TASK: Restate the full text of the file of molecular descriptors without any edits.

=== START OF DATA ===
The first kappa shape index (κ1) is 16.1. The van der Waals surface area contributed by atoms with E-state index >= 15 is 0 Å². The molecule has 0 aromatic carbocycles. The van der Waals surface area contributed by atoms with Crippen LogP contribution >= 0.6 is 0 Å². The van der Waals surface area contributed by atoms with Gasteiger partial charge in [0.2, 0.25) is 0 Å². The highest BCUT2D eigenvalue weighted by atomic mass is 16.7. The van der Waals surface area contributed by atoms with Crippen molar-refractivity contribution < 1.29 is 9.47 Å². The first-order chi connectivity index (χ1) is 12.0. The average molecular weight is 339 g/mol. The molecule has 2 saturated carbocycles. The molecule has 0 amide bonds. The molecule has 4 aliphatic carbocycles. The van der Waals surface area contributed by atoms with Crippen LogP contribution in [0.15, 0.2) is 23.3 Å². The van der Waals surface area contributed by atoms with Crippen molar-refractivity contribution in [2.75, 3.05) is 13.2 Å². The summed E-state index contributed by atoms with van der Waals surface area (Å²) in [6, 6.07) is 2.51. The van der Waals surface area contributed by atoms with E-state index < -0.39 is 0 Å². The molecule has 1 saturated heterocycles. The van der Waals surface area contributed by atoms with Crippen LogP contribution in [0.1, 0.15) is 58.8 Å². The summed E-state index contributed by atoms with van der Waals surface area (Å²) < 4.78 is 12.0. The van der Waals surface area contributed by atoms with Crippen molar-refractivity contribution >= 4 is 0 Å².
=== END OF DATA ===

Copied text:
The first kappa shape index (κ1) is 16.1. The van der Waals surface area contributed by atoms with E-state index >= 15 is 0 Å². The molecule has 0 aromatic carbocycles. The van der Waals surface area contributed by atoms with Crippen LogP contribution >= 0.6 is 0 Å². The van der Waals surface area contributed by atoms with Gasteiger partial charge in [0.2, 0.25) is 0 Å². The highest BCUT2D eigenvalue weighted by atomic mass is 16.7. The van der Waals surface area contributed by atoms with Crippen molar-refractivity contribution < 1.29 is 9.47 Å². The first-order chi connectivity index (χ1) is 12.0. The average molecular weight is 339 g/mol. The molecule has 2 saturated carbocycles. The molecule has 0 amide bonds. The molecule has 4 aliphatic carbocycles. The van der Waals surface area contributed by atoms with Crippen LogP contribution in [0.15, 0.2) is 23.3 Å². The van der Waals surface area contributed by atoms with Crippen molar-refractivity contribution in [2.75, 3.05) is 13.2 Å². The summed E-state index contributed by atoms with van der Waals surface area (Å²) in [6, 6.07) is 2.51. The van der Waals surface area contributed by atoms with E-state index < -0.39 is 0 Å². The molecule has 1 saturated heterocycles. The van der Waals surface area contributed by atoms with Crippen LogP contribution in [0.1, 0.15) is 58.8 Å². The summed E-state index contributed by atoms with van der Waals surface area (Å²) < 4.78 is 12.0. The van der Waals surface area contributed by atoms with Crippen molar-refractivity contribution >= 4 is 0 Å².